Brexit: It’s Time To Tone Down The Article 50 Hysteria

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There’s nothing super-democratic or virtuous about triggering Article 50 and starting the clock on our EU secession negotiation before we are ready

I like Spiked magazine a lot. Despite technically being a left-wing outfit, you wouldn’t know it from reading much of their output – they are certainly nothing like the morally bankrupt and ideologically rootless centrist politicos who infest much of the Labour, LibDem and Green parties. And on key issues like democracy and freedom of speech, their instincts are generally sound, while many of their writers argue with eloquent and forceful conviction.

That being said, Spiked’s new campaign to force the British government to immediately invoke Article 50 of the Lisbon Treaty to start the clock on our two (minimum) years of secession talks with the EU is rash and unusually ill-considered.

Editor Brendan O’Neill (whom again, I respect enormously) thunders:

Right now, today, the government must invoke Article 50 of the Lisbon Treaty. The people voted for it. More Brits voted to leave the EU than for anything else in history. So for officialdom, experts and agitators to demand that we hold off from triggering Article 50 – the clause that sets in motion a nation’s rupture with Brussels – is a straight-up denial of the democratic will. It’s an attempt to stymie, weaken, make meaningless the political demand of 17.5million people. Invoking Article 50 ought to be the great democratic cry of our times. Anyone who takes the franchise seriously, who cherishes the hard-won right of a people to shape their nation’s politics, must insist that Article 50 is invoked now.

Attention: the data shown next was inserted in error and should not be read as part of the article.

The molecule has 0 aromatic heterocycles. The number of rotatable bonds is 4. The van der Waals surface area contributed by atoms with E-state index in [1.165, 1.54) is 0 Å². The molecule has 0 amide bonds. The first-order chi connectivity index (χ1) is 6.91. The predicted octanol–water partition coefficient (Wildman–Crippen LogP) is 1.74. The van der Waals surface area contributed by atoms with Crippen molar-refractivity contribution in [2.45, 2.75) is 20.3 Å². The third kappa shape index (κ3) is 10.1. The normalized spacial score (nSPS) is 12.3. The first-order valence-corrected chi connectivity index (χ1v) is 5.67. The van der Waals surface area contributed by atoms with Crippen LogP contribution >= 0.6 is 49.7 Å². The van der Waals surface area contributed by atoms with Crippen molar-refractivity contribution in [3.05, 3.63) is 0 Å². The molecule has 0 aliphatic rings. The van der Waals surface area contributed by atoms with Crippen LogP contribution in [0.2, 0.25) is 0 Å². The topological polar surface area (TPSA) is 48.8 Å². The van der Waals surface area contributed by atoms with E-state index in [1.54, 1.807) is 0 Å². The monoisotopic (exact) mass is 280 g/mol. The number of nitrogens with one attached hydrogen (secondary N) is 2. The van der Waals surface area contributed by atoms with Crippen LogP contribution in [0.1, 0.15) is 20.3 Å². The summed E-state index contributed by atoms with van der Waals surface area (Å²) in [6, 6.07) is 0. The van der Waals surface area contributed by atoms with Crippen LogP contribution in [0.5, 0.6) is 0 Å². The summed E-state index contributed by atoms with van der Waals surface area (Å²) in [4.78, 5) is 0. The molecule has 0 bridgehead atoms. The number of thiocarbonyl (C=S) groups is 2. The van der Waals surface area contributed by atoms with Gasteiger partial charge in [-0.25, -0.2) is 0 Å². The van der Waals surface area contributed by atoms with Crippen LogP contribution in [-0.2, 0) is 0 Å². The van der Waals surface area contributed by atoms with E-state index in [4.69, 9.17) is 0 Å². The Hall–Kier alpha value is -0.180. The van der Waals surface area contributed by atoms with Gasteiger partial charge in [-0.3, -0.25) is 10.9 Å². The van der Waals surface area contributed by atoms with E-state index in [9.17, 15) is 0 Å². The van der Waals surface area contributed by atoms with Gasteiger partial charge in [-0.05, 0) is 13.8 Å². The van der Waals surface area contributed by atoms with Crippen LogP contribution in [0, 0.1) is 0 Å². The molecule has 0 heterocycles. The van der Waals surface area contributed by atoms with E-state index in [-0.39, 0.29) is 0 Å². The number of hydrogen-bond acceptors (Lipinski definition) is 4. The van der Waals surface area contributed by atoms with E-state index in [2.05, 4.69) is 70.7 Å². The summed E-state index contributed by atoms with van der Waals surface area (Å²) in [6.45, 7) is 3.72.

The political and media elites are devoting an incredible amount of energy to ensuring Article 50 is not triggered. They have formed a protective ring around it, shielding it from being enacted on what they view as the reckless, ill-informed say-so of the public. From the legal realm, the political world, the media elite and the agitating leftist set, various actors have come together to say: ‘Don’t touch Article 50.’ And it’s no mystery why: they know Article 50 will make the people’s will a reality, and while they can just about handle the people expressing their will, they’re determined it should not form the basis of politics.

O’Neill then goes on to rightly criticise some of the delaying tactics we have seen orchestrated by the law firm Mishcon de Reya, attempting (on behalf of wealthy anonymous clients) to make invocation of Article 50 contingent on the will of Parliament rather than the outcome of the referendum.

We can all agree that any such delaying tactics borne out of a desire to overturn the result of the EU referendum are utterly abhorrent and toxic to democracy. But it does not follow, as Spiked seem to think, that maximal democracy is achieved by doing the exact opposite, by invoking Article 50 yesterday in a fit of pique.

The EU referendum question asked voters whether Britain should leave or remain in the European Union, and the electorate gave a clear instruction that Britain should leave. But it is the government’s duty to do so in a responsible manner, extricating the UK from a rejected political union while maintaining economic stability and limiting extraneous harm.